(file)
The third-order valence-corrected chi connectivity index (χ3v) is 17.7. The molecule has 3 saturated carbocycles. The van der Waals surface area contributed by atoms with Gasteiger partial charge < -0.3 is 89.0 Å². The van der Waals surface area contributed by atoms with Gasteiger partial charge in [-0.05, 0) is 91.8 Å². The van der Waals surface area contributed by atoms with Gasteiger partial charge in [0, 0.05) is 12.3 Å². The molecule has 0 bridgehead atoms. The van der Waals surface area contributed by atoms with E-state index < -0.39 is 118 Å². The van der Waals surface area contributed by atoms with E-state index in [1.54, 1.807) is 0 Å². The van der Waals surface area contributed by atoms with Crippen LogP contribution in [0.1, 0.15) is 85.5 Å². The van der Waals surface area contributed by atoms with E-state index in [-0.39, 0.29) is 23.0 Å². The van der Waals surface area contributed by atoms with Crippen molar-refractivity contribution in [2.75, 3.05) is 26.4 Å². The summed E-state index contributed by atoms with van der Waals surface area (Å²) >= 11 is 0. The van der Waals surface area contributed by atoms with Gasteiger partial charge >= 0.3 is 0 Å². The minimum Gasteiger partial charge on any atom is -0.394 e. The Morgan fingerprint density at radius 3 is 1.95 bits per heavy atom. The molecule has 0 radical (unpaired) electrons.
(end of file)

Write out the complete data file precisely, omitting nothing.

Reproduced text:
The third-order valence-corrected chi connectivity index (χ3v) is 17.7. The molecule has 3 saturated carbocycles. The van der Waals surface area contributed by atoms with Gasteiger partial charge < -0.3 is 89.0 Å². The van der Waals surface area contributed by atoms with Gasteiger partial charge in [-0.05, 0) is 91.8 Å². The van der Waals surface area contributed by atoms with Gasteiger partial charge in [0, 0.05) is 12.3 Å². The molecule has 0 bridgehead atoms. The van der Waals surface area contributed by atoms with E-state index < -0.39 is 118 Å². The van der Waals surface area contributed by atoms with E-state index in [1.54, 1.807) is 0 Å². The van der Waals surface area contributed by atoms with Crippen LogP contribution in [0.1, 0.15) is 85.5 Å². The van der Waals surface area contributed by atoms with E-state index in [-0.39, 0.29) is 23.0 Å². The van der Waals surface area contributed by atoms with Crippen molar-refractivity contribution in [2.75, 3.05) is 26.4 Å². The summed E-state index contributed by atoms with van der Waals surface area (Å²) >= 11 is 0. The van der Waals surface area contributed by atoms with Gasteiger partial charge >= 0.3 is 0 Å². The minimum Gasteiger partial charge on any atom is -0.394 e. The Morgan fingerprint density at radius 3 is 1.95 bits per heavy atom. The molecule has 0 radical (unpaired) electrons.